College is a wonderful experience that brings adventure, joy and excitement. But it’s also a huge transition into adulthood that can bring uncertainty, exhaustion and fear. Students are met with change left and right, and that can result in some difficult emotions. The stresses of college can exacerbate and magnify the struggles of those with previous mental health problems as well as bring out mental health issues in students who have never dealt with them before.
Nonetheless, talking about mental health is stigmatized in a way other health issues aren’t. Students are told what to do and where to go if they break their ankle, get pink eye or contract the flu. It’s expected that a student will get a cold and need to go to the health clinic. They are prepared to get physically ill and have all the resources to get better. But students aren’t told that they might experience waves of depression or a panic attack. They aren’t told that experiencing insomnia or feeling emotionally exhausted is a very common experience in college.
This lack of dialogue regarding mental health is detrimental to students’ well being. The stigma around mental health struggles is one of the biggest factors that prevents people from getting help. In reality, if a student doesn’t struggle with mental health issues, they at least know someone who does.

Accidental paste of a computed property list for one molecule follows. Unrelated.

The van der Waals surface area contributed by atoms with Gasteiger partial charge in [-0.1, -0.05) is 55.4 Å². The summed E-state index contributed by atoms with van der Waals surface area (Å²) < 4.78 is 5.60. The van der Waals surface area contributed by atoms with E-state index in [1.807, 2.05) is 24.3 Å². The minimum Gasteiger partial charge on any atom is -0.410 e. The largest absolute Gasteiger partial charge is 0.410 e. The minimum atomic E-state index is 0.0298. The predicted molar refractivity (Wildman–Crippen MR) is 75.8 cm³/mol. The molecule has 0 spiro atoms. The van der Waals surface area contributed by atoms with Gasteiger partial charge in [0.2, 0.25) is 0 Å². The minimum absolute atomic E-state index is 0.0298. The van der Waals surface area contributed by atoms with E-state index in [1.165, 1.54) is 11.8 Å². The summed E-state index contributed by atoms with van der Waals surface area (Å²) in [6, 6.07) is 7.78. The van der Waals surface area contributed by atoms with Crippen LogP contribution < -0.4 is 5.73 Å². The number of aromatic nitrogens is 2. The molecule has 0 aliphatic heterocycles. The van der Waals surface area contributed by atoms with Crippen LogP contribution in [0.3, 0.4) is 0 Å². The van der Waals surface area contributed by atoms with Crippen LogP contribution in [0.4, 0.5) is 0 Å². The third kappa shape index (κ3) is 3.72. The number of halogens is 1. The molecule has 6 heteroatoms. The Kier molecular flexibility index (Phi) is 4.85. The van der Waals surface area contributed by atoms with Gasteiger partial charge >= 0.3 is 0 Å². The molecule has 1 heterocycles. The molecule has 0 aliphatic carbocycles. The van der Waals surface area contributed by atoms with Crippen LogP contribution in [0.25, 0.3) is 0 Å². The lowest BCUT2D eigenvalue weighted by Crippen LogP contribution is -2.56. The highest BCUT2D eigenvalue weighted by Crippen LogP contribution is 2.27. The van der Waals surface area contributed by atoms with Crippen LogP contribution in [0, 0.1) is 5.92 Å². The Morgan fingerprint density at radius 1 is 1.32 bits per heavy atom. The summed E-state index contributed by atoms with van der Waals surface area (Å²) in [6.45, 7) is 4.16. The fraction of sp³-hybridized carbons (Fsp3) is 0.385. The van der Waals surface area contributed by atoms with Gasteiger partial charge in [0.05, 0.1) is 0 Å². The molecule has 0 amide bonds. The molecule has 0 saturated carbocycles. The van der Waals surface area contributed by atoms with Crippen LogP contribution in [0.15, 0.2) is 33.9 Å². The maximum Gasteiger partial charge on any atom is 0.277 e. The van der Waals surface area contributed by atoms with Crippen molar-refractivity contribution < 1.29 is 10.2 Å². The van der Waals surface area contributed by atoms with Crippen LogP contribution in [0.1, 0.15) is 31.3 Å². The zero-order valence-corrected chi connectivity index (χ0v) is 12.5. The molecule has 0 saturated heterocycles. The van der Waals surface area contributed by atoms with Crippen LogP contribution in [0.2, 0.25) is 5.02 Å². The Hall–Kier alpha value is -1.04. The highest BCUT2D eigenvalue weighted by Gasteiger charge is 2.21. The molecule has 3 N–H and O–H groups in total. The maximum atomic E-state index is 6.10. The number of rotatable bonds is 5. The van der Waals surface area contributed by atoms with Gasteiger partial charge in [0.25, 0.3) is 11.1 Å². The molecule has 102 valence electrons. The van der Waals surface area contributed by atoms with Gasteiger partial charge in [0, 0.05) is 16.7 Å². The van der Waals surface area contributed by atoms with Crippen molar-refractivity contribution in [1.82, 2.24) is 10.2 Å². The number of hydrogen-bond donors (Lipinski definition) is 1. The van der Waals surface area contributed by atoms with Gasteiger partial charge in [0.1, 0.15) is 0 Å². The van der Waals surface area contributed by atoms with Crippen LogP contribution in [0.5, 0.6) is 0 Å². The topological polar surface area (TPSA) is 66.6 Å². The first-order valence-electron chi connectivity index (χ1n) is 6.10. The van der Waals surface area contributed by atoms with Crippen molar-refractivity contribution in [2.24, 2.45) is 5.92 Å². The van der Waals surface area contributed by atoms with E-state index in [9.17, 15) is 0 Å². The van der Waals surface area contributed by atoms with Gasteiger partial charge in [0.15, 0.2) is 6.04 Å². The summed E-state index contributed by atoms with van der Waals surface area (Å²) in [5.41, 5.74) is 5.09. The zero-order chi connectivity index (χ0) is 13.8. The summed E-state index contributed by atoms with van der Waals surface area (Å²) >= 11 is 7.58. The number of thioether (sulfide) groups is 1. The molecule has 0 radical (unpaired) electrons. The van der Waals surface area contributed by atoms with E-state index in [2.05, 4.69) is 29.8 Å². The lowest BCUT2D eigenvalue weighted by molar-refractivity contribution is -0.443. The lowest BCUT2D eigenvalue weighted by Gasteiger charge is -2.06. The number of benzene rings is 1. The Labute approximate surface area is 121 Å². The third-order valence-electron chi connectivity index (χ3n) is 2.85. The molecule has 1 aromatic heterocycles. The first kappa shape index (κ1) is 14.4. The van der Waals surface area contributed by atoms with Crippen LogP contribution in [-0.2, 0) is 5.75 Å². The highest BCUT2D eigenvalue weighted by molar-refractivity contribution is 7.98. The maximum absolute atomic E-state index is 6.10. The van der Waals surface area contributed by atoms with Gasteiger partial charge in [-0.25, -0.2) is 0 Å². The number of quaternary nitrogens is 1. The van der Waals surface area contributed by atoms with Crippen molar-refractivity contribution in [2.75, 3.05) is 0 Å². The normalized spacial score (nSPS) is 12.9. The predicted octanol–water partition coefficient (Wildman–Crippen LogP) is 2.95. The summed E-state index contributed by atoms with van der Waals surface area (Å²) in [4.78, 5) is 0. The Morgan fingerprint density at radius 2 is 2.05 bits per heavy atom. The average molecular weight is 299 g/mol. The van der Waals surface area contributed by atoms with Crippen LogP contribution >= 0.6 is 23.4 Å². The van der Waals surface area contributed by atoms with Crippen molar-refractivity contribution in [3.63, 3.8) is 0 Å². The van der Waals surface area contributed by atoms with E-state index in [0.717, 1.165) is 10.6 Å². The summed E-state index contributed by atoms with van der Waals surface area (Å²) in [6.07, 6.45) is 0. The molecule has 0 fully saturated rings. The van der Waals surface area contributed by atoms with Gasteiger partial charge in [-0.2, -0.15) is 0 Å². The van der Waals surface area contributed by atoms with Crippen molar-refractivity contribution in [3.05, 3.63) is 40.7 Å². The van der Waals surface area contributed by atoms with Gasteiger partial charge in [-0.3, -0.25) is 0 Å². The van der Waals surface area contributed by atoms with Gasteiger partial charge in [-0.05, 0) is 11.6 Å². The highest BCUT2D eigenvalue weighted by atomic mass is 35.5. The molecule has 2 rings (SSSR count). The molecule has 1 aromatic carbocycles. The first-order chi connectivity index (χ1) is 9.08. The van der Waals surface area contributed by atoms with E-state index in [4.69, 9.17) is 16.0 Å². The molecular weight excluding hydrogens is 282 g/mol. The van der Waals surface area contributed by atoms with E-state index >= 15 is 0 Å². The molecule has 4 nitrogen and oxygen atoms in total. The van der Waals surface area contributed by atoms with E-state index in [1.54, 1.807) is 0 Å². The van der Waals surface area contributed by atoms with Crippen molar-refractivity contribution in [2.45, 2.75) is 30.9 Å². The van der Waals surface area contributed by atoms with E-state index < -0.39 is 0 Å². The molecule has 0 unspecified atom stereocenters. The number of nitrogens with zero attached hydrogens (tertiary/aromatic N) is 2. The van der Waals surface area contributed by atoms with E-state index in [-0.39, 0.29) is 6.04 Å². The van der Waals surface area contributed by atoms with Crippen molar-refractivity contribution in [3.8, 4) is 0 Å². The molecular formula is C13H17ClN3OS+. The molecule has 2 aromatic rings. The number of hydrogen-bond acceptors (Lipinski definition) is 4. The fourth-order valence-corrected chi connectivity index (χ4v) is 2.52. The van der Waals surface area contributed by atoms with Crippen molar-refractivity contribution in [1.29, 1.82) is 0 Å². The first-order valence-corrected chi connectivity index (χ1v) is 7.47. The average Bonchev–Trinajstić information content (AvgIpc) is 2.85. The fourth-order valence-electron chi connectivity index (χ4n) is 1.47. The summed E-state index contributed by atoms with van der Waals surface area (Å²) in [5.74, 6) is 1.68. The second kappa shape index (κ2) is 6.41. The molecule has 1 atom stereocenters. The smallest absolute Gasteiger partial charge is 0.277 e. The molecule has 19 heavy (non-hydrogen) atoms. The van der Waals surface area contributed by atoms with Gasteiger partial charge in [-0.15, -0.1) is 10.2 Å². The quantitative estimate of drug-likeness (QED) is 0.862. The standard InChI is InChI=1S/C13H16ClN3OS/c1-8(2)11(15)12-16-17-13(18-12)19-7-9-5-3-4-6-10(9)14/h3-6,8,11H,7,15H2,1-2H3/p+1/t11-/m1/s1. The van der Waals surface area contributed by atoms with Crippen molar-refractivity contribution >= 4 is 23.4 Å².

Research supports this. A 2011 study found that 66% of all college students report exposure to trauma and 9% have post-traumatic stress disorder. A 2012 survey by the Association for University and College Counseling Center Directors found that about 41% of college students have anxiety and about 36% experience depression. The association also reported that 21% of students experience severe mental health concerns and another 40% have mild mental health concerns.
Over the past year, we have seen how UO prepares for potential widespread physical illness. The UO took preventative steps, mandated mask-wearing, set up testing centers, made treatment widely available and communicated about COVID-19 constantly with the student body. If a student contracted COVID-19, they were never supposed to bear the burden in solitude and silence. The same thing needs to happen with mental health struggles.
Get Explicit is a great program that helps prepare students for healthy relationships and normalize talking about consent. It helps students to become comfortable talking about boundaries and educates new students on the facts surrounding sexual assault. A plethora of resources are discussed and shared. That’s exactly what UO needs to do with mental health.
First-year and transfer students should be given a mandatory mental health talk as part of their orientation. Students should be made aware of the mood swings and struggles that can come with college and normalize the array of emotions that students will likely feel. There should be an entire discussion about the resources that are available for when strong emotions arise. Knowing there is support when you are struggling is a huge part of recovery.
It’s vital that UO arms its students with resources to help themselves and their friends so they can have the healthiest and happiest college career possible.